Published: Tue, January 14, 2020
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Stardust: Oldest material on earth found inside meteorite

Stardust: Oldest material on earth found inside meteorite

The meteorite was known to contain so-called presolar grains - minerals cast off by stars at the end of their lives - but it is only now that the age of the sample has been verified. "Some people think that the star formation rate of the galaxy is constant", Heck said.

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Recent observations from the European Space Agency's Gaia mission have revealed a possible trigger for the apparent increase in star formation. "But still, knowing that [some] of those grains are at least 300 million years older than anything in the solar system is ... confirming that they are indeed the oldest solids in the solar system".

When stars die, particles formed within them are flung out into space.

Star dust forms in the material that is emitted by stars and carried by star winds and blown into interstellar space.

To date the material, the researchers used a unique technique to measure the effects of cosmic rays hitting the grains.

The dust particles tend to be each 2 to 30 microns (1 micrometer is a thousandth of a millimeter). They are from silicon carbide, the first mineral formed when a star cools.

Presolar grains are more abundant in what we would call these primitive meteorites, Professor Bland said.

Of the 40 grains the researchers examined, the most ancient, at 7 billion years old, are 2.5 billion years older than Earth. Our sun, by comparison, is 4.6 billion years old, and Earth is 4.5 billion years old.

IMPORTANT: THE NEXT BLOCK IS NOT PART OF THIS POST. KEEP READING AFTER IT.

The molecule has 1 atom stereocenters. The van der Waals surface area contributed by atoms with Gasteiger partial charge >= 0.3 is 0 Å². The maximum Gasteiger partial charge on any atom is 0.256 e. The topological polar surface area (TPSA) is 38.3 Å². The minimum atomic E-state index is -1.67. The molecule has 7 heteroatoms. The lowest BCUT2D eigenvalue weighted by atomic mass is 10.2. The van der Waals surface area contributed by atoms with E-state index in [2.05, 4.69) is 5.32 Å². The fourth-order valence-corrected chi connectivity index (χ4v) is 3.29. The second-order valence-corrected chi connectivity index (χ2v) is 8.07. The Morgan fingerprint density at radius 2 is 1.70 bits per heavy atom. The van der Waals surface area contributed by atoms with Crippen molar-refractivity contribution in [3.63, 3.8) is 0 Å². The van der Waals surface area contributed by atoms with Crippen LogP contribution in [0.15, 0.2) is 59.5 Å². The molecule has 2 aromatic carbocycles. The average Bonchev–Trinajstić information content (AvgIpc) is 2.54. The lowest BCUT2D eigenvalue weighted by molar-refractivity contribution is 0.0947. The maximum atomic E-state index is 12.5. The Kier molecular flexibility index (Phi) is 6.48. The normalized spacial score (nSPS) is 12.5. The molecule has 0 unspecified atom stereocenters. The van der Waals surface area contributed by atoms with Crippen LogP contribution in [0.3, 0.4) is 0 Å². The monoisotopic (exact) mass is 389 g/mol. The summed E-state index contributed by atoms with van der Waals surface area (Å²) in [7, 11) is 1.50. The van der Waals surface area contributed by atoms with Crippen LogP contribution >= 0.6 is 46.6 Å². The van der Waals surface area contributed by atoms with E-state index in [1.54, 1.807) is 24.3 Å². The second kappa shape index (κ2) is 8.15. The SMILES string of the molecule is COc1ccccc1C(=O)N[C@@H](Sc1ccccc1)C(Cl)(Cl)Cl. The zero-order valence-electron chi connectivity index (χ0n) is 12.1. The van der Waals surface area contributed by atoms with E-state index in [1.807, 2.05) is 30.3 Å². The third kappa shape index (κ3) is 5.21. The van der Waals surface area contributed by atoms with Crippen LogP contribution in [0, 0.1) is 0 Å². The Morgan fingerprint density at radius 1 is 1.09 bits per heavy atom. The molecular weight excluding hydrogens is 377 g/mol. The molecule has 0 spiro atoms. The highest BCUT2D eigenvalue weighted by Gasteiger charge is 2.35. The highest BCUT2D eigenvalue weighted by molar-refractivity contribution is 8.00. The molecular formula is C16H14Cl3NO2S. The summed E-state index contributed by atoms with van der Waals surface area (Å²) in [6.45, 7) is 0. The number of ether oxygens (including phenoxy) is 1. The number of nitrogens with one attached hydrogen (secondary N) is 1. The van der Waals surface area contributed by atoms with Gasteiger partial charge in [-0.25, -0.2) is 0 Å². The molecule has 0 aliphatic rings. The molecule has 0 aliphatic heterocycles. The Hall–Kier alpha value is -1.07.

Researchers said Monday that new techniques have allowed them to identify the oldest solid material ever found on earth. It beats the oldest rocks on Earth, which were previously considered the most ancient material: zircon crystals discovered in Australia in 2014.

Nonetheless, the oldest yielded a date of around 7.5 billion years dilapidated.

Previous studies have noted that similar presolar grains have ages ranging from 5 billion to 4.6 billion years old, but the upper age limit of this Murchison stardust takes the the cake. Though it's uncertain what bound these grains, other studies have shown that some presolar grains are coated with a sticky film of organic matter, which could have cemented these clusters together, Heck said. Heck said about 70,000 meteorites are now known to science, and of those, "at most 5% of these contain presolar grains". According to the statement released by NASA on November 20, a team of scientists has been able to discover "bio-essential" sugars in the meteorites, which consists of other biologically important compounds.

But the Field Museum has the largest portion of the Murchison meteorite, a treasure trove of presolar grains that fell in Victoria, Australia, in 1969. Impossibly small size they are hard to understand.

"This is one of the most exciting studies I've worked on, "said cosmochemist Philipp Heck of the Field Museum of Natural History and the University of Chicago". Then the crushed meteorite gets dissolved with acid until only the presolar grains remain.

Researchers compared the process to burning down a haystack to find the needle.

The findings shed light on a debate over whether or not new stars form at a steady rate, or whether there are highs and lows in the number of new stars over time.

"Large" is a relative term in this case, considering that the entire mass of material analyzed in the new study is just 300 nanograms, or 300 billionths of a gram. The scientists suggested that seven billion years ago, there was apparently a bumper crop of new stars forming - a sort of astral baby boom.

The star dust represented time capsules in front of the solar system.

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